Of course Mr. Ramsay's situation isn't like that of the perilous castaway from Cowper's poem; but, are his feelings all that different than the one's expressed by Cowper? At this point in the novel, Ramsay has lost his wife and he cannot emotionally connect with his children (in fact, his children kind of hate him). Essentially, he is alone on that boat, in the middle of the water, much like a castaway. He isn't under any mortal peril, but another kind of threat is present. There is the threat of him losing a slow battle against his own life; a life of unfulfilled intellectual aspirations, and a life where he is sinking under the waves of emotional incompetence towards his family. I don't think it's all that ridiculous for him to connect with this poem, because while he is a rather self-absorbed man (taking into account only his own grief throughout most of the novel, and demanding sympathy from everyone else), I think his self-woe is what makes him one the most realistic characters in Woolf's novel. Woolf uses Cowper's poem so that Mr. Ramsay has something to hold steadfastly onto; he doesn't have his wife, his children, or the kind of emotional consolation he needs. He has his knowledge, he has eighteenth century poetry, and he has the memorized lines of Cowper to express his innermost grief.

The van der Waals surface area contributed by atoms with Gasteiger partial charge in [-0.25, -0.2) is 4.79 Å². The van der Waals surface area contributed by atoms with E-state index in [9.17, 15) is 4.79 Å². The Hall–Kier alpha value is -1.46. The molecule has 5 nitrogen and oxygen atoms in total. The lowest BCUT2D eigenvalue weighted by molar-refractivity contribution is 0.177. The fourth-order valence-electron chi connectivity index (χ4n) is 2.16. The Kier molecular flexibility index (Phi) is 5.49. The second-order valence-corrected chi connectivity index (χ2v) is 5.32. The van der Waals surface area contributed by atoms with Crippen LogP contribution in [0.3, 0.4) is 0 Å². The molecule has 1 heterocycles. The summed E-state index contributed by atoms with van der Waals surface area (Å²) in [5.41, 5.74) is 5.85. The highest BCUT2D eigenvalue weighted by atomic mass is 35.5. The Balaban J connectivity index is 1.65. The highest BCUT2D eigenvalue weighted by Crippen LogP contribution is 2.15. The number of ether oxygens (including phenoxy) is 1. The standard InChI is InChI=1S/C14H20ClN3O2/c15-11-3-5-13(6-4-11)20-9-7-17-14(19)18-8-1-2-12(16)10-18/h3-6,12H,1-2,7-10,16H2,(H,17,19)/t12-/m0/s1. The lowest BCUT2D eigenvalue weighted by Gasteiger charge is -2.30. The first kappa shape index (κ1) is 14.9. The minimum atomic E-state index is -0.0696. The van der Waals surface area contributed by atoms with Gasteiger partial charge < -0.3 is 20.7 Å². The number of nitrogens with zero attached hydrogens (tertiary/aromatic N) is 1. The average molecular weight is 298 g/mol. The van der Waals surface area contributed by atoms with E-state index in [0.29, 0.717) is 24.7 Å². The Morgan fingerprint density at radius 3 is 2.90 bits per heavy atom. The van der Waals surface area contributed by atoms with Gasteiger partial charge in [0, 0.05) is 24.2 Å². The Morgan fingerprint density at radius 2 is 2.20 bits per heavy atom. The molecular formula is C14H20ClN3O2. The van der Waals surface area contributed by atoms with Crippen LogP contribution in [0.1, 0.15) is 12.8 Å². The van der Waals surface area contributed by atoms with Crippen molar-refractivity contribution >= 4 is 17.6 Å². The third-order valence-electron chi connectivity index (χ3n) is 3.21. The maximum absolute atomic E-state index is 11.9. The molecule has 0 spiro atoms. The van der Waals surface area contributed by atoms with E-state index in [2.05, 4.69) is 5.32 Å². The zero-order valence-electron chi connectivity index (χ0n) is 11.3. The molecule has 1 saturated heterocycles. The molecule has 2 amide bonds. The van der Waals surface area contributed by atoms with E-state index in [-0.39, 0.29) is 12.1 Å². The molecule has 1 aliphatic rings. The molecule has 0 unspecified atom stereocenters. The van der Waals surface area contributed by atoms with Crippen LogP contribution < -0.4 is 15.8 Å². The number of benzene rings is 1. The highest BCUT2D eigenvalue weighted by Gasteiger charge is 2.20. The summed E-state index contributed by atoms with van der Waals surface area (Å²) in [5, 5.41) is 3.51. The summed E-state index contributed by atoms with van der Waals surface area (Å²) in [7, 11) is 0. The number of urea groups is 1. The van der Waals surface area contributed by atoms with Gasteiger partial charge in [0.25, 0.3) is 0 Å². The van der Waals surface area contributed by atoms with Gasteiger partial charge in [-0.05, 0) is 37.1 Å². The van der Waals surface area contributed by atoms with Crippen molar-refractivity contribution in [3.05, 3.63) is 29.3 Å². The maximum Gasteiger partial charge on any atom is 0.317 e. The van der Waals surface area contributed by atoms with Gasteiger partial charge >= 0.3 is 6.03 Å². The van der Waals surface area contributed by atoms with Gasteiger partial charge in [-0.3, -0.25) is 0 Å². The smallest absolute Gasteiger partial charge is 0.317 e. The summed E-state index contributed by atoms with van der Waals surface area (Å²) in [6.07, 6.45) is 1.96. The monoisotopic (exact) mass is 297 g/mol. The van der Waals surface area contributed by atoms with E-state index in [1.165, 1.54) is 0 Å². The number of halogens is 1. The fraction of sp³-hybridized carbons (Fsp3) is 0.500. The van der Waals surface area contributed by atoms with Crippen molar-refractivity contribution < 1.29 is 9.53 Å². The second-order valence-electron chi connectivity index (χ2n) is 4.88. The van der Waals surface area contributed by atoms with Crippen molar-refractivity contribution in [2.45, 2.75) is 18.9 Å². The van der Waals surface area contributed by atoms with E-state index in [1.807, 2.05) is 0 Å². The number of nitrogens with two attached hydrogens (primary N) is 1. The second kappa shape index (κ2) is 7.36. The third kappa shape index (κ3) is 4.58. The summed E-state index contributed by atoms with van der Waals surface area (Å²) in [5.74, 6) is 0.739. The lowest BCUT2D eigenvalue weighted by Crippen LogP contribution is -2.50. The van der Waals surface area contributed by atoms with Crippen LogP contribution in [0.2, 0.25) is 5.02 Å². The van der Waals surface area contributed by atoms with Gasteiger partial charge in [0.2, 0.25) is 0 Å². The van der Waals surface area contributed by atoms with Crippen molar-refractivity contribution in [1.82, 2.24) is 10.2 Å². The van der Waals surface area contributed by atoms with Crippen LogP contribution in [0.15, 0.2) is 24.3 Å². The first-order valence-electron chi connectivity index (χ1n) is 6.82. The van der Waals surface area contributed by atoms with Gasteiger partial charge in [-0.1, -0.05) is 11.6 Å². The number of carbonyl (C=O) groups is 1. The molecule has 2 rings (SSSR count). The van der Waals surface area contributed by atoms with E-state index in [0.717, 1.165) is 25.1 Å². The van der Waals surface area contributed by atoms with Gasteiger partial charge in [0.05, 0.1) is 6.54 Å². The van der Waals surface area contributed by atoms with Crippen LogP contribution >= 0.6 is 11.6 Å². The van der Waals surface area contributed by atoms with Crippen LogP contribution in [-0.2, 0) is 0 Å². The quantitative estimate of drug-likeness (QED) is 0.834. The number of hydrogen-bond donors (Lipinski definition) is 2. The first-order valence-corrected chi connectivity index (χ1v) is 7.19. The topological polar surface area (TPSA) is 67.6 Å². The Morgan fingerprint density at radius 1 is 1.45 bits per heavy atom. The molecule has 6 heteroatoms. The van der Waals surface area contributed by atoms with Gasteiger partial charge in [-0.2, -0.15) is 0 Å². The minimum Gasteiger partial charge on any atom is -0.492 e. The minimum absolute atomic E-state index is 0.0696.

Hey Neil Simon

I'm aware that Gregoire Bouillier's The Mystery Guest alludes heavily to Mrs. Dalloway.  As I read through "The Window" section of To the Lighthouse and got to know Mr. Ramsay, however, the narrator of The Mystery Guest and his sentimentality over the flowers rolled around in the back of my head, and I thought of the contrast between he and Ramsay.  I also inexplicably felt the urge to go on YouTube and watch the opening theme to The Odd Couple.  

The contrast between these two men is stark, to say the least.  In the scene with the bouquet of roses, Bouillier's narrator is caught up in a Woolfian "moment of being."  His language attempts the "purest ecstasy" that Woolf describes in her memoir "Sketches of the Past" (Moments of Being, 75).  In that text, she writes, "I could spend hours trying to write that as it should be written, in order to give the feeling which is even at this moment very strong in me.  But I should fail" (75).  The protagonist of The Mystery Guest seems to be caught up in the same kind of sublimity: